• One of the easiest alternatives to the BMI is waist measurement; the circumference of a patient’s midsection has been shown to be a better predictor of Type 2 diabetes risk than the BMI. Several large studies have linked a waist circumference greater than 40 inches for men and 35 inches for women to a higher risk of cardiovascular disease and Type 2 diabetes, as well as earlier mortality.

So keep tuning in for pertinent health and food info from the cutting edge-Who do you love?


16 04 2011


I really do value the opportunity afforded to me to speak to you, dear reader, through these pages. And I think if you are interested in looking for the latest and greatest place to dine, you can aways look at the restaurant review section, check Zagat’s or about a kazillion apps on your cell phone. Yet, every once in awhile comes a rarity that you just have to share, a place that breaks the rules and therefore forces you to break yours. So here it is-let me tell you about Sylvain.

First off, I never intended to wind up there. In fact, on my recent visit to New Orleans, it is so unpretentious that I walked right by it at first. Fortunately, I had also been recently schooled by the great New Orleans chef, Gerard Maras. Chef Maras had worked his way up through the kitchens around the globe and eventually found himself at Commander’s Palace in 1981. By 1998 he was running “Gerard’s” and had achieved the status of icon. I spent a day learning some amazing things from him, but more of that another time. Among many other important tips that he gave me that day was that I must visit Sylvain on Chartres in the French Quarter where Chef Alex Harrell works his magic.

We walked into the restored old carriage house a drunken stumble from the St. Louis Cathedral at Jackson Square at 625 Chartres Street. By the way, it is Chartres, pronounced “Shar trez”, not “Charters”-you sound like a jackass pronouncing it that way; just trying to help and make my 6th grade French teacher proud. Past the bar resembling a scene from an intriguing film noir and into the welcoming courtyard we were led. Seated by friendly staff and given the menu I cannot tell you my sheer delight in reading it. The menu excited me. It was a carefully thought out construct that displayed passion and a sense of culinary adventure.

First was the champagne and fries. For those in the know, any place with champagne and my Parma-truffle fries are my happy place to go to when the world makes me weary. To see that on the menu just elevated Gerard from icon to iconic genius for the recommendation. And it wasn’t just any champagne, it was Veuve-Clicquot; which is what I serve with my fries when, like Napoleon at Elba, I need solace.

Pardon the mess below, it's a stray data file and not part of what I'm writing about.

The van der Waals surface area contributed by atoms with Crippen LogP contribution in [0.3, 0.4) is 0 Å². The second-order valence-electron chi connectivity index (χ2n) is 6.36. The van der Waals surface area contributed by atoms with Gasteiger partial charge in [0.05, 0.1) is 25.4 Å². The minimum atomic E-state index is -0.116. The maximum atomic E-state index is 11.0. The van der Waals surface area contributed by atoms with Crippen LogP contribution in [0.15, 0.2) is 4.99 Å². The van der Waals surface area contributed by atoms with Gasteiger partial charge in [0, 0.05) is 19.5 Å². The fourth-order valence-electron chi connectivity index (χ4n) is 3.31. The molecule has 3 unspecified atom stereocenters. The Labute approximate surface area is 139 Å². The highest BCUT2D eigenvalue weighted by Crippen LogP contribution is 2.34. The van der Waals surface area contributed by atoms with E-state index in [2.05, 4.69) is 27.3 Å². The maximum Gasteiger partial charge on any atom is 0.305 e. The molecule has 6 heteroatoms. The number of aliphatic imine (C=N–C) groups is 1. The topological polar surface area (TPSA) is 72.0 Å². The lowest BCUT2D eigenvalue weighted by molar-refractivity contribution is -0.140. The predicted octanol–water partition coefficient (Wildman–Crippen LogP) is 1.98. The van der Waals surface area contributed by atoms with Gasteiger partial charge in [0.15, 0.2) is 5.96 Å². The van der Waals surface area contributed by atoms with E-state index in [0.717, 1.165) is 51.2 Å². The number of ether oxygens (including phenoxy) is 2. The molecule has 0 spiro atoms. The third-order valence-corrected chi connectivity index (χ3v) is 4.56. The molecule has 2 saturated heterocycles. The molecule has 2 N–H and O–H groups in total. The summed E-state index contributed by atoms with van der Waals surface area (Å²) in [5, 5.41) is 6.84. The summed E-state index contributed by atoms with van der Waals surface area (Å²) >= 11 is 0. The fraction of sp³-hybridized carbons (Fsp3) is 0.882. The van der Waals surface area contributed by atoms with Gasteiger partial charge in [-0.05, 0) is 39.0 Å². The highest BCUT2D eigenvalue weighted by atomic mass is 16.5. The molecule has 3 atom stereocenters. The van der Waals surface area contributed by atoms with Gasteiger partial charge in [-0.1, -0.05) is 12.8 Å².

The Kitchen and Courtyard

So many places and meals these days seem focused on showcasing the Chef’s expertise, technical ability or are over the top simply because they can be. While necessary to be good, technique alone can never make you great. I learned from my great Cardiology mentors that sometime the hardest thing to do is to know when to stop, or when to simply do nothing. Using that lesson in a culinary application, for me, it has meant that it should always be about the food. And if you want to see how good someone really is, ask them to prepare a “simple” dish. A dish where there is no room for missteps. These fries were simply a perfect first that did not disappoint.

Then the mains; things like porchetta po boy, crispy pork shoulder, homemade sausage, duck confit and beef cheeks. I had the beef cheeks which were cooked to perfection, despite a busy dinner service. In the courtyard you can watch these amazing dishes being prepared in a kitchen with the space of a lunar landing module. Every bite was alive with flavor and vigor.

Fast forward to the next evening, we went to dine at a celebrity chef venue. It has always been a great experience and I go there every time I am in New Orleans. I have been dining there every visit over the last many years. I have been going there so long I have actually been there when the chef has actually been there to cook. The menu was adequate but safe. It was something for the masses and uninspired compared to our recent experience. The meal was good, technically perfect but somehow seemed soulless to all at the table.  Service was perfunctory, attentive and a bit saccharine. It was as good as technically perfect gets you.

So the next evening we were back at Sylvain. I has some chicken livers worthy of the pate moniker; obviously fresh. I had the burger, which is no doubt one the best I have ever eaten-and I’ve downed a lot of burgers. Speaking with owner Sean McCusker lent insight into why: “Everything is fresh, meticulously locally sourced-we even make our own bitters for the cocktails.” That was evident in the Sazerac, I have had them all over the city and this was the best one ever.  This commitment is a difference you can not only taste, but feel. Put the  combination of those stellar ingredients in the hands of tremendously skilled chef like Chef Alex and Sylvain is what you get. The technical execution is perfect; but it is the combination of passion and attention to detail starting with the freshest most quality ingredients that raises an experience at Sylvain to that of Art and Ecstasy; it is my new happy place.

Visit at 625 Chartres St., New Orleans-